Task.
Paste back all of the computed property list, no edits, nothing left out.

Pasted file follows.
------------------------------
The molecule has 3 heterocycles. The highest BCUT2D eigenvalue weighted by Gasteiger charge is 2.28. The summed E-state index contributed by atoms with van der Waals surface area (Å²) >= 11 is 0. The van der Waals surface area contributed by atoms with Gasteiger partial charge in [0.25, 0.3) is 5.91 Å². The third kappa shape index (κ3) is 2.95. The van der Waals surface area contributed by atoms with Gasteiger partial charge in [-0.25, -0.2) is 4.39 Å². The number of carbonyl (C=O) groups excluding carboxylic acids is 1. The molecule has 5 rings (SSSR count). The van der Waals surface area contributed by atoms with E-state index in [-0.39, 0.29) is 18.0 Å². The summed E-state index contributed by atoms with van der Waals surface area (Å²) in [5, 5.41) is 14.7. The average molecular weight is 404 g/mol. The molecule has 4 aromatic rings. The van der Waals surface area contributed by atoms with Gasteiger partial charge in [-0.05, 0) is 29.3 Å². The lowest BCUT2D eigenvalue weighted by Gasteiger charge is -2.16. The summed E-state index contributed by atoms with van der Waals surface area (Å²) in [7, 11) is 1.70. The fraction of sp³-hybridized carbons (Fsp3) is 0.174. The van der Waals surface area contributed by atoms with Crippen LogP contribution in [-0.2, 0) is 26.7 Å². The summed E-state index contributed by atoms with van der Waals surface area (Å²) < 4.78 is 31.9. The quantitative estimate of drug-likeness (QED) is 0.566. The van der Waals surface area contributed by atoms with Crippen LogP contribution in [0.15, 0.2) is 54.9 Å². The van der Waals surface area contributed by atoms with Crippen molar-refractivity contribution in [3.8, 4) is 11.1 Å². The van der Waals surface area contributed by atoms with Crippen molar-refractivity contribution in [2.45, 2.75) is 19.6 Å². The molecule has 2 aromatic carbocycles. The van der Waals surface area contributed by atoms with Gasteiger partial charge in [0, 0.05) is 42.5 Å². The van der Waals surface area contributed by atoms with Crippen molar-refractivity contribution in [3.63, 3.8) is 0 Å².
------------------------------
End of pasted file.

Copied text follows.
The molecule has 3 heterocycles. The highest BCUT2D eigenvalue weighted by Gasteiger charge is 2.28. The summed E-state index contributed by atoms with van der Waals surface area (Å²) >= 11 is 0. The van der Waals surface area contributed by atoms with Gasteiger partial charge in [0.25, 0.3) is 5.91 Å². The third kappa shape index (κ3) is 2.95. The van der Waals surface area contributed by atoms with Gasteiger partial charge in [-0.25, -0.2) is 4.39 Å². The number of carbonyl (C=O) groups excluding carboxylic acids is 1. The molecule has 5 rings (SSSR count). The van der Waals surface area contributed by atoms with E-state index in [-0.39, 0.29) is 18.0 Å². The summed E-state index contributed by atoms with van der Waals surface area (Å²) in [5, 5.41) is 14.7. The average molecular weight is 404 g/mol. The molecule has 4 aromatic rings. The van der Waals surface area contributed by atoms with Gasteiger partial charge in [-0.05, 0) is 29.3 Å². The lowest BCUT2D eigenvalue weighted by Gasteiger charge is -2.16. The summed E-state index contributed by atoms with van der Waals surface area (Å²) in [7, 11) is 1.70. The fraction of sp³-hybridized carbons (Fsp3) is 0.174. The van der Waals surface area contributed by atoms with Crippen LogP contribution in [-0.2, 0) is 26.7 Å². The summed E-state index contributed by atoms with van der Waals surface area (Å²) < 4.78 is 31.9. The quantitative estimate of drug-likeness (QED) is 0.566. The van der Waals surface area contributed by atoms with Crippen LogP contribution in [0.15, 0.2) is 54.9 Å². The van der Waals surface area contributed by atoms with Crippen molar-refractivity contribution in [3.8, 4) is 11.1 Å². The van der Waals surface area contributed by atoms with Crippen molar-refractivity contribution in [2.45, 2.75) is 19.6 Å². The molecule has 2 aromatic carbocycles. The van der Waals surface area contributed by atoms with Gasteiger partial charge in [0, 0.05) is 42.5 Å². The van der Waals surface area contributed by atoms with Crippen molar-refractivity contribution in [3.63, 3.8) is 0 Å².